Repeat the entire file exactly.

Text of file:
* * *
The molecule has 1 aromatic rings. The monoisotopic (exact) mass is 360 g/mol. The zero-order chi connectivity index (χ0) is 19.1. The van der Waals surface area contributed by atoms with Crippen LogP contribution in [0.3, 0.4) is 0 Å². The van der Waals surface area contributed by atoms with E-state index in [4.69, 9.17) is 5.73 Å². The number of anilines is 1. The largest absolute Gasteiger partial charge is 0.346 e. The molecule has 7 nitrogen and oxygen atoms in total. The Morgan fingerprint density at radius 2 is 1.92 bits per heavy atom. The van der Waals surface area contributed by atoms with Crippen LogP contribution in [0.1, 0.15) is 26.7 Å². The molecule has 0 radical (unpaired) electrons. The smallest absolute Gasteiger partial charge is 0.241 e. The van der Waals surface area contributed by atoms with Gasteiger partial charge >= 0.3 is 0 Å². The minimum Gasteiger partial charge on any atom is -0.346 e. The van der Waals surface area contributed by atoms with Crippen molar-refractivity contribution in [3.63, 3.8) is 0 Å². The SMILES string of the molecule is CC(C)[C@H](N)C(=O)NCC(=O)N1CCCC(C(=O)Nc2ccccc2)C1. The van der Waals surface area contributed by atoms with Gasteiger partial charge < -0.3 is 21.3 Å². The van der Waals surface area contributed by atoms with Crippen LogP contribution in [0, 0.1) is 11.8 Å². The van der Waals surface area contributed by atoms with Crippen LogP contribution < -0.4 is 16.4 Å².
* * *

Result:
The molecule has 1 aromatic rings. The monoisotopic (exact) mass is 360 g/mol. The zero-order chi connectivity index (χ0) is 19.1. The van der Waals surface area contributed by atoms with Crippen LogP contribution in [0.3, 0.4) is 0 Å². The van der Waals surface area contributed by atoms with E-state index in [4.69, 9.17) is 5.73 Å². The number of anilines is 1. The largest absolute Gasteiger partial charge is 0.346 e. The molecule has 7 nitrogen and oxygen atoms in total. The Morgan fingerprint density at radius 2 is 1.92 bits per heavy atom. The van der Waals surface area contributed by atoms with Crippen LogP contribution in [0.1, 0.15) is 26.7 Å². The molecule has 0 radical (unpaired) electrons. The smallest absolute Gasteiger partial charge is 0.241 e. The van der Waals surface area contributed by atoms with Gasteiger partial charge >= 0.3 is 0 Å². The minimum Gasteiger partial charge on any atom is -0.346 e. The van der Waals surface area contributed by atoms with Crippen molar-refractivity contribution in [3.63, 3.8) is 0 Å². The SMILES string of the molecule is CC(C)[C@H](N)C(=O)NCC(=O)N1CCCC(C(=O)Nc2ccccc2)C1. The van der Waals surface area contributed by atoms with Gasteiger partial charge < -0.3 is 21.3 Å². The van der Waals surface area contributed by atoms with Crippen LogP contribution in [0, 0.1) is 11.8 Å². The van der Waals surface area contributed by atoms with Crippen LogP contribution < -0.4 is 16.4 Å².